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Posted on Sat, Nov 19, 2011 : 5 a.m.

Bridge column, November 19: Tuning a contract with finesse

By Phillip Alder

Graeme Le Saux, a former English national soccer player, said: "Digital (photography) has obviously changed things a lot, but not all for the better as far as I'm concerned. Of course it's much more convenient and you're getting instant results, but to me it just lacks the finesse of a roll of film, and it has a slightly superimposed feel."

There is something appealing about finesse -- doing things without brute force. However, at the bridge table, occasionally we must bully our way to a contract with a finesse or two -- as in this deal.

South is in four hearts. West leads the spade king. What should declarer do?

North's raise to four hearts was a tad optimistic, pre-emptive openings not being as sound as they used to be, even vulnerable. However, note that he did not bid three no-trump, aware that he might never see his partner's hand.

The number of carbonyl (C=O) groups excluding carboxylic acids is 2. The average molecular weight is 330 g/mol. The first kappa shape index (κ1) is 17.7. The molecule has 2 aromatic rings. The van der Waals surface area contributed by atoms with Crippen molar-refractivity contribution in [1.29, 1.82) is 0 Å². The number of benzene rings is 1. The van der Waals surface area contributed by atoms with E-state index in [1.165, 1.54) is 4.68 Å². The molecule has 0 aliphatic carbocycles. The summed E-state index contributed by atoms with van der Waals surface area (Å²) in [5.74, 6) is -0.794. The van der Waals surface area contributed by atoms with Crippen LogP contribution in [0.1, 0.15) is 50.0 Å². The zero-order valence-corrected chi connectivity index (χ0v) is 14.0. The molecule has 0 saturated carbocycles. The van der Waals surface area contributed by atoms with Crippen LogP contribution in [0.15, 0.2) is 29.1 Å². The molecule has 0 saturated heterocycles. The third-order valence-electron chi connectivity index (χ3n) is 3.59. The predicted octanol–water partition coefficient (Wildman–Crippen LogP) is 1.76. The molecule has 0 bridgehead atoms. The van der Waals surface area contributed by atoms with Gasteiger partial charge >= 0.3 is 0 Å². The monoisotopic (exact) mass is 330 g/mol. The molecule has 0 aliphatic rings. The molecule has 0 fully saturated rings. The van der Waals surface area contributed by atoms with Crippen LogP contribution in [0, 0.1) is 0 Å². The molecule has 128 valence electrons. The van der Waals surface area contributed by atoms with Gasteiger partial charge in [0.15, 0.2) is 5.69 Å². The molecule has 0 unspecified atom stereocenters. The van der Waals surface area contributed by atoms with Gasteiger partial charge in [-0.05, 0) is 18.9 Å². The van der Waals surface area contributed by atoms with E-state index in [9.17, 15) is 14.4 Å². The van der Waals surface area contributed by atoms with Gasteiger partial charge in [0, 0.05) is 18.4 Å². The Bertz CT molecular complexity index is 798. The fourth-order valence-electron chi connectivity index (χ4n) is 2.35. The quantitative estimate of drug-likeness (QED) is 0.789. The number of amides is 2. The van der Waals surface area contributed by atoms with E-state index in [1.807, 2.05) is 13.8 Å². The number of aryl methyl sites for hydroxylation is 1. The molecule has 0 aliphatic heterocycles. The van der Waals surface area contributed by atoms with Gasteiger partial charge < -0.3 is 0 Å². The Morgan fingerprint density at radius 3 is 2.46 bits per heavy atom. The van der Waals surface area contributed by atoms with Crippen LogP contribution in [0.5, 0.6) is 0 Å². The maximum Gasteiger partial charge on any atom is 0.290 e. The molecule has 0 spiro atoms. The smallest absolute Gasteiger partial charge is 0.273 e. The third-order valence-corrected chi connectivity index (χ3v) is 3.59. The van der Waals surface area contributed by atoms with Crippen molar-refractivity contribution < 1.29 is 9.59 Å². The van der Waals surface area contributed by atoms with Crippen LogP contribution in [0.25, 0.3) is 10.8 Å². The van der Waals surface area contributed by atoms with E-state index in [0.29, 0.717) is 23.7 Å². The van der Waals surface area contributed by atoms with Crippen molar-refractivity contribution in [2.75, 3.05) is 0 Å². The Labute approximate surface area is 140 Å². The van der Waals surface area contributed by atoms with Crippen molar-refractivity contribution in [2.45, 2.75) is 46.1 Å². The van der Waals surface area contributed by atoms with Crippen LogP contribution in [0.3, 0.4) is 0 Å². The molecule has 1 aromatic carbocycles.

South has four losers: two spades, one heart and one club. If he wins the first (or second) spade and immediately plays a trump, he should concede those tricks. Declarer must reduce that loser count.

The right play is to take a ruffing finesse immediately by running dummy's diamond queen and discarding a spade from his hand, assuming East does not cover with his king.

West takes the trick, cashes a spade and shifts to a club.

South wins that on the board and continues with another diamond, discarding his club loser if East does not play his king. Now it is time to touch trumps. (If East does cover the second diamond, South ruffs and leads a trump. His last club disappears when he is back on the board in clubs.)

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